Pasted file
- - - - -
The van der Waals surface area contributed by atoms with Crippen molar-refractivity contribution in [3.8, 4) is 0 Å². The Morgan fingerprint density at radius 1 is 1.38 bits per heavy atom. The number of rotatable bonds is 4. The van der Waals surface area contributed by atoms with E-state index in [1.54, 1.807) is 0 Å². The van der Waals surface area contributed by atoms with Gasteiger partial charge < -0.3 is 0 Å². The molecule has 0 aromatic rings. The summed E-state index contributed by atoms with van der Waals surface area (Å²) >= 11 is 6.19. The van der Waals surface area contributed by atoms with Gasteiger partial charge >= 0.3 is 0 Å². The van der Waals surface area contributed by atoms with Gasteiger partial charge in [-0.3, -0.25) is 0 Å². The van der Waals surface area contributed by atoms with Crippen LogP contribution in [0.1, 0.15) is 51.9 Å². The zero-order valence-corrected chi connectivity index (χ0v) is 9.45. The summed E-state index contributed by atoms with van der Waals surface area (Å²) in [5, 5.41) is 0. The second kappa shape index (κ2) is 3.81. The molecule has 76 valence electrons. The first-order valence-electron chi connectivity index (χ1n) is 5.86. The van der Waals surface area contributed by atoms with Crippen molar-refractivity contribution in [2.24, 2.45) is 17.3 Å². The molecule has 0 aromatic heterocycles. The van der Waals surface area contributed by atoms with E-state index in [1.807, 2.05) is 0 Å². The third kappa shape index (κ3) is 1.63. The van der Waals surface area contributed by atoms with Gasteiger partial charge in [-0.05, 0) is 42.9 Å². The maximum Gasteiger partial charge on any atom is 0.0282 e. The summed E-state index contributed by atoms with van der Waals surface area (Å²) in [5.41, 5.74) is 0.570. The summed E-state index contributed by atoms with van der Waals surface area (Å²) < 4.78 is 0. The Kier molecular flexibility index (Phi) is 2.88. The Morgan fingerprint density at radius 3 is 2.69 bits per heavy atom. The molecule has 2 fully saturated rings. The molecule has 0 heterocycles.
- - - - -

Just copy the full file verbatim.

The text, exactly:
The van der Waals surface area contributed by atoms with Crippen molar-refractivity contribution in [3.8, 4) is 0 Å². The Morgan fingerprint density at radius 1 is 1.38 bits per heavy atom. The number of rotatable bonds is 4. The van der Waals surface area contributed by atoms with E-state index in [1.54, 1.807) is 0 Å². The van der Waals surface area contributed by atoms with Gasteiger partial charge < -0.3 is 0 Å². The molecule has 0 aromatic rings. The summed E-state index contributed by atoms with van der Waals surface area (Å²) >= 11 is 6.19. The van der Waals surface area contributed by atoms with Gasteiger partial charge >= 0.3 is 0 Å². The van der Waals surface area contributed by atoms with Gasteiger partial charge in [-0.3, -0.25) is 0 Å². The van der Waals surface area contributed by atoms with Crippen LogP contribution in [0.1, 0.15) is 51.9 Å². The zero-order valence-corrected chi connectivity index (χ0v) is 9.45. The summed E-state index contributed by atoms with van der Waals surface area (Å²) in [5, 5.41) is 0. The second kappa shape index (κ2) is 3.81. The molecule has 76 valence electrons. The first-order valence-electron chi connectivity index (χ1n) is 5.86. The van der Waals surface area contributed by atoms with Crippen molar-refractivity contribution in [2.24, 2.45) is 17.3 Å². The molecule has 0 aromatic heterocycles. The van der Waals surface area contributed by atoms with E-state index in [1.807, 2.05) is 0 Å². The third kappa shape index (κ3) is 1.63. The van der Waals surface area contributed by atoms with Gasteiger partial charge in [-0.05, 0) is 42.9 Å². The maximum Gasteiger partial charge on any atom is 0.0282 e. The summed E-state index contributed by atoms with van der Waals surface area (Å²) in [5.41, 5.74) is 0.570. The summed E-state index contributed by atoms with van der Waals surface area (Å²) < 4.78 is 0. The Kier molecular flexibility index (Phi) is 2.88. The Morgan fingerprint density at radius 3 is 2.69 bits per heavy atom. The molecule has 2 fully saturated rings. The molecule has 0 heterocycles.